Reaching the crossroad, he chooses the direction of Sodom, and for this, I’m glad. It is the opposite direction from where the armies were headed. We’ll pass right through the village. There, in the likely bustle of a town concerned with the fighting, I’ll find Jael and we’ll make our escape, doubling back to our own village.
Our progress is slow due to his condition. When we reach the herd lands outside of the village, we stop at the farthest well before entering. No one is there to draw water and I find no sign of the flocks. Something is wrong. I’ve no time to discern because he too senses the void and wants me to go in alone and find food.
“Remember, if you come back to me, you’ll be safer. A boy with a sling is no match for a warrior. My men will not touch you as long as you are with me.”
I know he’s right, and I can’t risk my life until I’ve found Jael.
I leave him sitting by the well. I follow the road down a hill to the dwellings. When I reach the first house, there’s no sign of life, but pot shards are scattered across the room.
I feel sick and run house to house calling for Jael, but no one appears. Broken gates, disheveled furnishings and the absence of provisions, animals, and people all are evidence that the armies of Chedorlaomer came here too. They’ve picked the place clean.
It’s the man at the well whose friends likely did this. I vow to steal his bow and head out for Sodom on my own when he’s asleep. If the armies have swept this village, Sodom and Gomorrah may have been next.
I finish searching the village, and find a forgotten loaf of bread gone cold on the oven. Some dates tumbled on the floor are salvageable. But the best thing I find is what I don’t. There aren’t any dead bodies. This discovery makes me hopeful. Jael must be alive. Kings will kill the fighting men, but woman and children are kept alive to become slaves.
Rich folk can’t get enough of them. Somewhere ahead of me is a caravan of captives, a human treasure trove of slaves and Jael must be with them. They are probably headed to Elam where Chedorlaomer reigns.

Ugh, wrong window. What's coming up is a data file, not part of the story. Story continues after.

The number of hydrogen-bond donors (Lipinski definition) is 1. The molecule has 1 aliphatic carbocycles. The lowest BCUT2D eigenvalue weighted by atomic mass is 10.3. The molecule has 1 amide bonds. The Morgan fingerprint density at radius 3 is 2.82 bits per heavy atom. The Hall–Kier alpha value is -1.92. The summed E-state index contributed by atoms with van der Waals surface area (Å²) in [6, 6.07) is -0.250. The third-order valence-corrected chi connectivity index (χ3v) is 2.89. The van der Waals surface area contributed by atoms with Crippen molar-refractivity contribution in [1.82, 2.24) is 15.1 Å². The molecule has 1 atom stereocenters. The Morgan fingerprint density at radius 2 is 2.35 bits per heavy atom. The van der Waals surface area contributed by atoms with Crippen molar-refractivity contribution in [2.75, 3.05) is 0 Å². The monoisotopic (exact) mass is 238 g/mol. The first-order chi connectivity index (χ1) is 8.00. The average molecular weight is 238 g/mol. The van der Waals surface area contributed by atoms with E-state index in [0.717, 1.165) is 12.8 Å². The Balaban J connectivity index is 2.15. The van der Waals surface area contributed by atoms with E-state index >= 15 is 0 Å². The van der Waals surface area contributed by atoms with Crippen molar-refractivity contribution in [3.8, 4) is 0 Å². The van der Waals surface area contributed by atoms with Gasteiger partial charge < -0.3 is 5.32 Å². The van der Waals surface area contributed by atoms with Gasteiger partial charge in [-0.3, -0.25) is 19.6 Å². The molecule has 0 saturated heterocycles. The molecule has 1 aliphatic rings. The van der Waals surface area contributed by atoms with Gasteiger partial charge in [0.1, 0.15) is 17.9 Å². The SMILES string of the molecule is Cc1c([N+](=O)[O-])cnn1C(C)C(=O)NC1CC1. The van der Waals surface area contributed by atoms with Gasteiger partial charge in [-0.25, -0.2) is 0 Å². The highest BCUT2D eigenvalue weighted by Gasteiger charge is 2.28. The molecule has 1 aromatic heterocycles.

That night, when the moon rises to its highest point, my captor begins to snore. I slip his bow out from his arm. I wish I had the courage to kill him, but I don’t trust my strength. I’ve never shot a bow before, but perhaps I can trade it in Sodom for a knife.
It turns out, my plan did not help me. I reach Sodom at daybreak, but the armies have moved on carrying off all the provisions of the city. I’m told that the captives now include a famous man called Lot and all his family.
An old woman speaks sadly, “The only one who can help him now is Abram.”
“Where can I find him? Perhaps he can help me find my sister too.”
The woman points back the direction I’ve come. “He lives by the oaks of Mamre, the Amorite. Run quickly before the soldier’s guard finds you here and takes you too.”
The woman is right. I found Abram’s home by the oaks and tell him the news. He takes 318 of his trained men to pursue the king’s forces.
He asks me to stay and help guard his family and promises to search for Jael.
Many days pass. I receive word from travelers that my mother is safe back at our village. But no news comes about Abram’s chase except that he still pursues the enemy.
Then one day as I’m watering the herds at the far well and pleading with God to keep Jael safe, I see riders coming down the mountain like a storm.